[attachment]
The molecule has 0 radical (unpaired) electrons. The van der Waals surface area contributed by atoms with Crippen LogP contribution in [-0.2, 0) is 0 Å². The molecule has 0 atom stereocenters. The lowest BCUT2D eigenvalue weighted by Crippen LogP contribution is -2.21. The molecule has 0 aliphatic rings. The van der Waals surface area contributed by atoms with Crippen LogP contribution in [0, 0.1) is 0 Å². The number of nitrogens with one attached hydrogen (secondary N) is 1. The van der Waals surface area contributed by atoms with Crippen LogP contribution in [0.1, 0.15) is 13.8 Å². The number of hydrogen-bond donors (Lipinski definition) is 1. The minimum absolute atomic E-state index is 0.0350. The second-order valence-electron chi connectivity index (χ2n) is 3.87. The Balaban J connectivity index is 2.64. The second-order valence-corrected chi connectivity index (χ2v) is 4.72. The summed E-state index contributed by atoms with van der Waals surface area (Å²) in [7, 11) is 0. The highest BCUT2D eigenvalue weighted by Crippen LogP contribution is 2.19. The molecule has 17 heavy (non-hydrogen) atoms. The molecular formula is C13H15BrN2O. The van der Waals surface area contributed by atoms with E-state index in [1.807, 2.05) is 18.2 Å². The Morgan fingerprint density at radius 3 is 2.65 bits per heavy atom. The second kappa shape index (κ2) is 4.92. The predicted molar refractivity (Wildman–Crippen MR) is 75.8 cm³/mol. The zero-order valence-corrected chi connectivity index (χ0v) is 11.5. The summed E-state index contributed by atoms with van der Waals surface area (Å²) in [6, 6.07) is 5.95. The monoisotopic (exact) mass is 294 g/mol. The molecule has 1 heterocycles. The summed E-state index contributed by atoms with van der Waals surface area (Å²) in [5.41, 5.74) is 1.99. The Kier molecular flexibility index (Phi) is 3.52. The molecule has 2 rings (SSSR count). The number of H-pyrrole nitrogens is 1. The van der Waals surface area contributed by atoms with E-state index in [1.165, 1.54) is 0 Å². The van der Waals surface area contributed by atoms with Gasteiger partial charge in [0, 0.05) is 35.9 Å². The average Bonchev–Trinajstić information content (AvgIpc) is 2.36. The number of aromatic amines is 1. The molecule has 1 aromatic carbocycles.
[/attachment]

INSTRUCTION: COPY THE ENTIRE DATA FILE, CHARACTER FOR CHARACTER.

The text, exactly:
The molecule has 0 radical (unpaired) electrons. The van der Waals surface area contributed by atoms with Crippen LogP contribution in [-0.2, 0) is 0 Å². The molecule has 0 atom stereocenters. The lowest BCUT2D eigenvalue weighted by Crippen LogP contribution is -2.21. The molecule has 0 aliphatic rings. The van der Waals surface area contributed by atoms with Crippen LogP contribution in [0, 0.1) is 0 Å². The number of nitrogens with one attached hydrogen (secondary N) is 1. The van der Waals surface area contributed by atoms with Crippen LogP contribution in [0.1, 0.15) is 13.8 Å². The number of hydrogen-bond donors (Lipinski definition) is 1. The minimum absolute atomic E-state index is 0.0350. The second-order valence-electron chi connectivity index (χ2n) is 3.87. The Balaban J connectivity index is 2.64. The second-order valence-corrected chi connectivity index (χ2v) is 4.72. The summed E-state index contributed by atoms with van der Waals surface area (Å²) in [7, 11) is 0. The highest BCUT2D eigenvalue weighted by Crippen LogP contribution is 2.19. The molecule has 17 heavy (non-hydrogen) atoms. The molecular formula is C13H15BrN2O. The van der Waals surface area contributed by atoms with E-state index in [1.807, 2.05) is 18.2 Å². The Morgan fingerprint density at radius 3 is 2.65 bits per heavy atom. The second kappa shape index (κ2) is 4.92. The predicted molar refractivity (Wildman–Crippen MR) is 75.8 cm³/mol. The zero-order valence-corrected chi connectivity index (χ0v) is 11.5. The summed E-state index contributed by atoms with van der Waals surface area (Å²) in [6, 6.07) is 5.95. The monoisotopic (exact) mass is 294 g/mol. The molecule has 1 heterocycles. The summed E-state index contributed by atoms with van der Waals surface area (Å²) in [5.41, 5.74) is 1.99. The Kier molecular flexibility index (Phi) is 3.52. The molecule has 2 rings (SSSR count). The number of H-pyrrole nitrogens is 1. The van der Waals surface area contributed by atoms with E-state index in [1.165, 1.54) is 0 Å². The van der Waals surface area contributed by atoms with Gasteiger partial charge in [0, 0.05) is 35.9 Å². The average Bonchev–Trinajstić information content (AvgIpc) is 2.36. The number of aromatic amines is 1. The molecule has 1 aromatic carbocycles.